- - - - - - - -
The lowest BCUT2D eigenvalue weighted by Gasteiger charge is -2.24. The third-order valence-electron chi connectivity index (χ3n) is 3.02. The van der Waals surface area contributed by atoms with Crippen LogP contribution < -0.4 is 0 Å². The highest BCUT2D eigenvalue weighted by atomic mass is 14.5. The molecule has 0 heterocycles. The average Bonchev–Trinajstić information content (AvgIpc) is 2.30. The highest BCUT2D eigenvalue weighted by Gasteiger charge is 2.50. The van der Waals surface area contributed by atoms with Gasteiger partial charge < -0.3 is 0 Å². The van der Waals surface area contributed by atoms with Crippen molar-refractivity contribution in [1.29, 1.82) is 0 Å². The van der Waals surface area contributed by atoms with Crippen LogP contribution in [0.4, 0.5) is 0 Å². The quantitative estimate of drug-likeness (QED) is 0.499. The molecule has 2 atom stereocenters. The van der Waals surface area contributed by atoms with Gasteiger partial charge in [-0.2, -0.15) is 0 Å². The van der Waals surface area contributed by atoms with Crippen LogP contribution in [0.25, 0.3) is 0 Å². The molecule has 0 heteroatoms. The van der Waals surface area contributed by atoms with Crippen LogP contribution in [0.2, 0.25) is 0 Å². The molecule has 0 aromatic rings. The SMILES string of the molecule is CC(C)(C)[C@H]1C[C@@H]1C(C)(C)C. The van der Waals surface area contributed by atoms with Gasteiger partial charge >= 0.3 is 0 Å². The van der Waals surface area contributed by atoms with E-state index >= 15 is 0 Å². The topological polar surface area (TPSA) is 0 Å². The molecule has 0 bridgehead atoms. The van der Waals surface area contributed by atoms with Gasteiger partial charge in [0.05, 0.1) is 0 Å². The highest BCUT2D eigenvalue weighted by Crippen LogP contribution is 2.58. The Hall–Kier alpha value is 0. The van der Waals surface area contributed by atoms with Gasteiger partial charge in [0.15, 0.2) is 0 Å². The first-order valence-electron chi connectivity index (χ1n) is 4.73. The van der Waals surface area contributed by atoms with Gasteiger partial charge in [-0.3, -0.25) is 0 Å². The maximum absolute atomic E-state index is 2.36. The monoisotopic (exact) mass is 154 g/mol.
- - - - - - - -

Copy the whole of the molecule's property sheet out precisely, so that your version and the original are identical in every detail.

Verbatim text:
The lowest BCUT2D eigenvalue weighted by Gasteiger charge is -2.24. The third-order valence-electron chi connectivity index (χ3n) is 3.02. The van der Waals surface area contributed by atoms with Crippen LogP contribution < -0.4 is 0 Å². The highest BCUT2D eigenvalue weighted by atomic mass is 14.5. The molecule has 0 heterocycles. The average Bonchev–Trinajstić information content (AvgIpc) is 2.30. The highest BCUT2D eigenvalue weighted by Gasteiger charge is 2.50. The van der Waals surface area contributed by atoms with Gasteiger partial charge < -0.3 is 0 Å². The van der Waals surface area contributed by atoms with Crippen molar-refractivity contribution in [1.29, 1.82) is 0 Å². The van der Waals surface area contributed by atoms with Crippen LogP contribution in [0.4, 0.5) is 0 Å². The quantitative estimate of drug-likeness (QED) is 0.499. The molecule has 2 atom stereocenters. The van der Waals surface area contributed by atoms with Gasteiger partial charge in [-0.2, -0.15) is 0 Å². The van der Waals surface area contributed by atoms with Crippen LogP contribution in [0.25, 0.3) is 0 Å². The molecule has 0 heteroatoms. The van der Waals surface area contributed by atoms with Crippen LogP contribution in [0.2, 0.25) is 0 Å². The molecule has 0 aromatic rings. The SMILES string of the molecule is CC(C)(C)[C@H]1C[C@@H]1C(C)(C)C. The van der Waals surface area contributed by atoms with Gasteiger partial charge >= 0.3 is 0 Å². The van der Waals surface area contributed by atoms with E-state index >= 15 is 0 Å². The topological polar surface area (TPSA) is 0 Å². The molecule has 0 bridgehead atoms. The van der Waals surface area contributed by atoms with Gasteiger partial charge in [0.05, 0.1) is 0 Å². The highest BCUT2D eigenvalue weighted by Crippen LogP contribution is 2.58. The Hall–Kier alpha value is 0. The van der Waals surface area contributed by atoms with Gasteiger partial charge in [0.15, 0.2) is 0 Å². The first-order valence-electron chi connectivity index (χ1n) is 4.73. The van der Waals surface area contributed by atoms with Gasteiger partial charge in [-0.3, -0.25) is 0 Å². The maximum absolute atomic E-state index is 2.36. The monoisotopic (exact) mass is 154 g/mol.